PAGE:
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Trek to Everest a trip to 'push boundaries'

The view behind Kami McCallum is one of the reasons climbers choose the trip to the Mount Everest base camp.
The view behind Kami McCallum is one of the reasons climbers choose the trip to the Mount Everest base camp. (Photo supplied)

At least once a week, Kami McCallum turns the pages of her cherished, most recently-acquired photo album, reliving the memories of an adventure of a lifetime.

The 30-year-old Reif Winery assistant manager loves to travel, and chooses destinations off the beaten path — she prefers trips that challenge her. 

Her most recent one will be hard to top.

As she was approaching her 30th birthday, she decided her next challenge would be a climb to Mount Everest base camp, at the foot of the world’s highest mountain.

“I had had zero experience in high altitudes, and I don’t even like camping. But I felt that going into my 30th year, I wanted to have something to train for, something to prepare me to be the best person I could be. Once I realized I wouldn’t have to climb Everest, that I could go to base camp, I knew I needed to do this. It was a goal that would really push my boundaries, mentally, physically and spiritually,” said McCallum. “I was on a journey of self-discovery, and this was going to be a defining moment.”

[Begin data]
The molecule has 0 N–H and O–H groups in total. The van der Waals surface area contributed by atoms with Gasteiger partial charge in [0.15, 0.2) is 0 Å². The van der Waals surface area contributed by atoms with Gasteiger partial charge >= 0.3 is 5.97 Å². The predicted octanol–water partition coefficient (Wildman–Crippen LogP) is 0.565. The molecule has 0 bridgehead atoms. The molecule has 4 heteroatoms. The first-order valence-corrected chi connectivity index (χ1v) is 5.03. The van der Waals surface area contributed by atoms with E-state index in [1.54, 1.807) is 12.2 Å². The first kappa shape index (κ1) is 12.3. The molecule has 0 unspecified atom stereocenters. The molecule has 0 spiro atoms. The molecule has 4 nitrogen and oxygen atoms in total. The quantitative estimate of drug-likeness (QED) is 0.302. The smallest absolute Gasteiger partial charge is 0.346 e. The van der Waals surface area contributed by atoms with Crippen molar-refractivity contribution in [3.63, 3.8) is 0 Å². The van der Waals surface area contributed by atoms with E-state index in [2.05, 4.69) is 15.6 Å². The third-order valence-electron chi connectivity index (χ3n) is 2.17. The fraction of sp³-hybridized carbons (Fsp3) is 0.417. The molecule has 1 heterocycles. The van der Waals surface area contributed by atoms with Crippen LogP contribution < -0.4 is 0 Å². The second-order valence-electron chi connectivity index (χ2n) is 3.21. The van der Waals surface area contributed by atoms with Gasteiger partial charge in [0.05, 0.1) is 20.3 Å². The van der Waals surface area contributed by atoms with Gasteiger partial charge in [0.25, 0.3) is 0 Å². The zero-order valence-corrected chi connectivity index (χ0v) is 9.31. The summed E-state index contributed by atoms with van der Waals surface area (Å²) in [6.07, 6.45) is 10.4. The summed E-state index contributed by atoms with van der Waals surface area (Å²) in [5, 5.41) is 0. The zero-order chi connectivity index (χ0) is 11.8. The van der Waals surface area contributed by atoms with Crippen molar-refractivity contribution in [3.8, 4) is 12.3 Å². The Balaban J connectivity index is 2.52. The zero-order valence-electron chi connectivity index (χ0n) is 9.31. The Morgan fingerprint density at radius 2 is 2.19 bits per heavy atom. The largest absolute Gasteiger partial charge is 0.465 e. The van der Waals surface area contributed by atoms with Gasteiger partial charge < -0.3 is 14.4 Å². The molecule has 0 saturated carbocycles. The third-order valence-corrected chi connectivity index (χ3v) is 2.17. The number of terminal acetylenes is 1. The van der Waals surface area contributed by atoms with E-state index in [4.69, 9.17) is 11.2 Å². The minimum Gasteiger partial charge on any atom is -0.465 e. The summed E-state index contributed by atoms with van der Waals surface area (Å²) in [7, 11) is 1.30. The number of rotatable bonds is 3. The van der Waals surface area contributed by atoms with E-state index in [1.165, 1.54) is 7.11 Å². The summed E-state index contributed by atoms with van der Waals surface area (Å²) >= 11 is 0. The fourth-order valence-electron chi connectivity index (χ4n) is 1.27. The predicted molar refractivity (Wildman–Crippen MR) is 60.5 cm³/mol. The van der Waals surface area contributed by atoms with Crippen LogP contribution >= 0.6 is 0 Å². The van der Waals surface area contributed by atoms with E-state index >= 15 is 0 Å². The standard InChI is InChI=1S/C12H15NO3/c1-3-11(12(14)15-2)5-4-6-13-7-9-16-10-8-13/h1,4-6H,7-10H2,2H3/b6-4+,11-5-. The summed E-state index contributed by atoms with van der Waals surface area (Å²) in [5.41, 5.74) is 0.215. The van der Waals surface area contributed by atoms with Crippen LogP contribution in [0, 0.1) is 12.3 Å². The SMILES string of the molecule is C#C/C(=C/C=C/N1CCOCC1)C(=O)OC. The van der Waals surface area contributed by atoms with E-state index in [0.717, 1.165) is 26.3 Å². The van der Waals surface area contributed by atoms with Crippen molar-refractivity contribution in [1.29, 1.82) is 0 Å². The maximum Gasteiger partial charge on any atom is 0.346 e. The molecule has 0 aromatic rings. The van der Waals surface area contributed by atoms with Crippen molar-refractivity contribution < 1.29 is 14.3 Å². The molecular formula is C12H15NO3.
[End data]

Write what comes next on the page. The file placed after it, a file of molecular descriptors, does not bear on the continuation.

The year of training leading up to the climb was to be a huge part of that journey, she says. 

The trip was booked May 5, 2017, with a departure date of May 3, 2018. McCallum was joined by her aunt, whom she describes as an adventurer, an athlete who also loves to be challenged, and who was approaching her 50th birthday. The two-week climb fit in nicely between the two milestone celebrations. 

“There was no one else I could have done this with. I knew she was the one to go with me,” says McCallum. “She is someone who is always pushing her limits.”

For her aunt to have her husband accept her joining McCallum, she had to promise she wouldn’t come home determined to climb to the top — that was considered a real possibility, said McCallum. “She’s travelled the world. My uncle was terrified it would spark her  mountain-climbing career again. In her younger years she would have climbed to the top.”